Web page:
Pros & Cons Of Commodity Pool ETPs
WEAT and CORN both track an index of wheat and corn futures, respectively, that includes the second and third contracts from expiry, as well as the next December contract following the third contract. These three batches of futures are weighted at 35%, 30% and 35%, respectively.
Spreading out exposure along the futures curve has the potential to boost returns during times of steep contango (a condition in which futures contracts that are further away from expiry have higher prices than those nearer to expiration). But diversified futures exposure can also nudge a fund's returns away from those of spot and front-month futures.
WEAT and CORN—the only ETFs to offer pure-play exposure to the futures contracts of their respective grains—are also notable for their sky-high expense ratios: WEAT has an annual cost of 3.63%, while CORN has an annual cost of 3.65%. That, combined with not-insignificant spreads, can make the cost of trading and holding these ETFs substantial.
ETNs Also An Alternative
Another downside of commodity pools is that they issue a K-1 form at tax time, which can add to filing delays and headaches for investors unfamiliar with the form (read: "K-1 Taxes Hurdle For Commodity ETFs").
This is something that GRU, JO and JJG avoid, as they are all exchange-traded notes (ETNs).
ETNs are debt notes issued by a bank that promise to deliver the returns of a given index, less fees. Because ETNs don't have to buy or sell futures contracts, their tracking error to their benchmarks is often much lower than funds that must trade actual portfolios.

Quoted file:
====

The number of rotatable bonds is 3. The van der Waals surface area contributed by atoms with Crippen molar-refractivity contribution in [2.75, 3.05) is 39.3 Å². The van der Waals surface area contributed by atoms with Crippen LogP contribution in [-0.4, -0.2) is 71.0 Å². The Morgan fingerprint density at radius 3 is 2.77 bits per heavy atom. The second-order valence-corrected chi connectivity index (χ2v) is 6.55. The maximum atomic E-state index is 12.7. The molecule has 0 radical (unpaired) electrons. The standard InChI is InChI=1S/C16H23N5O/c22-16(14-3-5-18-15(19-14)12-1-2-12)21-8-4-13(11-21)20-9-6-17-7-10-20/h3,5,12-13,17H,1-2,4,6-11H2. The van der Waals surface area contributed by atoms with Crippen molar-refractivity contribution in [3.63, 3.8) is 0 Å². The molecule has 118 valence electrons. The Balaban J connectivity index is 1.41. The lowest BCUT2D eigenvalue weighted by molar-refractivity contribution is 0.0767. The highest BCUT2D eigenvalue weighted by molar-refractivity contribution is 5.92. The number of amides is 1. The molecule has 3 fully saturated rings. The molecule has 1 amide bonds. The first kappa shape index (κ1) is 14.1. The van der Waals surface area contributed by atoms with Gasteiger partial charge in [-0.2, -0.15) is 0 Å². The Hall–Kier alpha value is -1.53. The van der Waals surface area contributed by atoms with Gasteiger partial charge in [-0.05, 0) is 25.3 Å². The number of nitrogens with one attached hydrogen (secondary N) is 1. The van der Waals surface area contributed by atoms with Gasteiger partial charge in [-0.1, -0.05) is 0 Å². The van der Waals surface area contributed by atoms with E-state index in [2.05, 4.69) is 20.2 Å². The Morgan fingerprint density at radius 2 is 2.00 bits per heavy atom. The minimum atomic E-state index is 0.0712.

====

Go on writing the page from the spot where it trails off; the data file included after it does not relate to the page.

They also tend to have lower management fees.
Yet ETNs carry with them the risk of issuer default: Should the bank that issues them go belly up, the ETN shareholders presumably would be out of luck. It's unlikely, but it has happened in the past, such as when Lehman Brothers went bust (read: "The Lehman Bros. ETN Fallout").
Series B Adds Improvements
GRU tracks an index of front-month futures contracts for the three major grains—soybeans, corn and wheat—as well as for soybean oil. JJG, meanwhile, tracks a production- and liquidity-weighted index of grains futures contracts, each ranging from one to five months from expiration.
JO, which tracks coffee futures, tracks a single futures contract either two or three months out and holds until maturity.
Notably, JO and JJG are part of Barclays' "Series B" line of ETNs, a suite of notes mostly identical to older products, but updated with several investor-friendly attributes, including a call feature and lower expense ratios (read: "iPath Commodity ETNs Return To Old Tickers").
Agriculture ETPs Lag In Assets
Neither the commodity pool funds nor the ETNs have gained much in the way of investor assets. Year to date, the largest agricultural commodity ETF is the Invesco DB Agriculture Fund (DBA), which has $432 million in assets under management. All other agriculture ETPs have less than $100 million invested.
|Top 5 Largest Agricultural Commodity ETPs|
|Ticker||Fund||AUM ($M)||Expense Ratio|
|DBA||Invesco DB Agriculture Fund||432.18||0.89%|
|JO||iPath Series B Bloomberg Coffee Subindex Total Return ETN||94.51||0.45%|
|CORN||Teucrium Corn Fund||82.30||3.65%|
|WEAT||Teucrium Wheat Fund||58.17||3.63%|
|SOYB||Teucrium Soybean Fund||30.88||3.63%|
Source: ETF.com; data as of June 5, 2019
Contact Lara Crigger at [email protected]